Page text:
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British public could pay £23 billion a year to prop up poorly planned infrastructure projects

New economic data from international construction and consultancy company, Mace, has highlighted how a failure to effectively plan and deliver infrastructure projects over the next ten years could see British taxpayers face an unexpected bill of £23 billion, while the global cost to the public purse could soar to US$900 billion.

Infrastructure’s role as an economic stimulus has long been recognised around the world. Mace’s data, outlined in the company’s latest Insights report, ‘A Blueprint for Modern Infrastructure Delivery’, shows that nearly US$4 trillion needs to be spent every year to meet the requirements of a growing and advancing global population.

Now, in the wake of coronavirus, infrastructure’s role in driving growth and prosperity is more pronounced than ever before. According to the World Bank, the impact of lockdown measures and behavioural changes in response to COVID-19 caused the most severe contraction since the Second World War. 

So, with economies around the world hit hard by the impacts of the virus, and infrastructure positioned by many governments as a core part of the remedy, it is critical that we deliver our major projects and programmes more efficiently, cost effectively and considerately. 

This will require significant effort to develop and implement innovative processes, such as modern methods of construction, at scale and as part of a wider strategy to increase productivity. Meanwhile, a committed drive for decarbonisation across all sectors must rise to the fore in order to leave a positive legacy for future generations.   

The need to improve is stark. According to Mace’s data, up to 80% of large infrastructure schemes globally are delivered late and over budget, and then under-deliver on benefits.
The UK is no different, with a number of high-profile schemes suffering such challenges in recent years. The government reaffirmed its recognition of the problem, writing of the need to ‘build back better’ in its recently published National Infrastructure Strategy. With over £77 billion to be spent on infrastructure every year from 2030, according to Mace’s report, the opportunity is significant, but so are the pitfalls.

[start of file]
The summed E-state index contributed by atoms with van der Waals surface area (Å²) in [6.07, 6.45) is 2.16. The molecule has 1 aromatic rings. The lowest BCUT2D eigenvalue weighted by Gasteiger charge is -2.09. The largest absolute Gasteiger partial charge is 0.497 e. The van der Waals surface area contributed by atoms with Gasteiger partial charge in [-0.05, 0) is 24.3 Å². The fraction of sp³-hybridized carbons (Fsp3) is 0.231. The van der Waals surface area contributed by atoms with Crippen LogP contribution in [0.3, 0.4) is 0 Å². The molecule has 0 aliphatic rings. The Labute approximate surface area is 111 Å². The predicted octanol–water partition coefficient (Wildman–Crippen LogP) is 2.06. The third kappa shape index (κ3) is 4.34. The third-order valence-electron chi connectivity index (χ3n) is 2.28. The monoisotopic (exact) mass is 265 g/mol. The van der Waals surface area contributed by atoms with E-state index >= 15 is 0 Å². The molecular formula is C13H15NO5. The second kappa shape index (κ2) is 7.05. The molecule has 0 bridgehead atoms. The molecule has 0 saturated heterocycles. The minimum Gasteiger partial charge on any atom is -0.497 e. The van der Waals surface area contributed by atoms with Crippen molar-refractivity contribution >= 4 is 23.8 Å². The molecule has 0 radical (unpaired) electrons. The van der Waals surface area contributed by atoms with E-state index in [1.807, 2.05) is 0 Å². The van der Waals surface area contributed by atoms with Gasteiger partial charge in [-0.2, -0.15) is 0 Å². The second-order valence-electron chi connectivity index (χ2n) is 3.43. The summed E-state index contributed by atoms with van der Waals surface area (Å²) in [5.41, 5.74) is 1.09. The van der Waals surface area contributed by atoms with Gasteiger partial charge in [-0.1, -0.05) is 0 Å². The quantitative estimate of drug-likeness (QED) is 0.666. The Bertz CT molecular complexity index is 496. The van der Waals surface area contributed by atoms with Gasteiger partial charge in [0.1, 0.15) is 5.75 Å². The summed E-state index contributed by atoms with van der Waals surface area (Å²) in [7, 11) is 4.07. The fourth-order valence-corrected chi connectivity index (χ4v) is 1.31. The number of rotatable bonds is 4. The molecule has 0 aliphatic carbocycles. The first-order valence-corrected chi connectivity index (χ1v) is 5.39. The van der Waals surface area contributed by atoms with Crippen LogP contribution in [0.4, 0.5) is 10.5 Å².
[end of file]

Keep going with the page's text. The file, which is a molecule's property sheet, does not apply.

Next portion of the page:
Recognising this longstanding challenge, Mace interviewed nearly 40 senior executives last year to produce its breakthrough report explaining why projects and programmes across the globe are suffering in this way. In light of the COVID-19 pandemic, Mace has included new data on both developed and developing countries and outlined its findings in the context of the virus. Among the main issues identified were:

  • Lack of clarity of outcome when deciding on which schemes to take forward. Often decisions are driven by political pressure rather than rigorous cost and benefit analysis.
  • The poor predictive abilities of project teams in their early stages, who are pressured into providing fixed point price estimates and programmes well before accurate predictions are possible or realistic.
  • Procurements based on ‘cheapest price’ rather than ‘value’ to fit within unrealistic initial budgets. On large and complex projects, ‘cheapest price’ procurement is a false economy.

To shift the balance, the report outlines ten key recommendations for how to put things right, including implementing independent scrutiny panels on big projects, shaking up the way the sector runs procurement, and spending more money upfront to properly examine, scope and plan the scheme. 

Jason Millett, CEO for Consultancy at Mace, said: 

“Around the world, good infrastructure is vital for socioeconomic prosperity, both directly through investment and jobs, and indirectly through things like improvements to transport connectivity and access to clean water. Unfortunately, not all infrastructure projects are properly planned and delivered, resulting in delays, cost overruns and under-delivery against expected benefits. The negative impact of this is significant, with our calculations showing that, globally, taxpayers could be paying US$900 billion by 2030 to cover the costs.

“With COVID-19 placing greater emphasis on the importance of infrastructure as an economic multiplier, it is more important than ever that we get this right. Our major projects and programmes must have clarity of direction and outcome-focused decision making to ensure they do not become a burden, but rather an enabler for post-pandemic growth”.   

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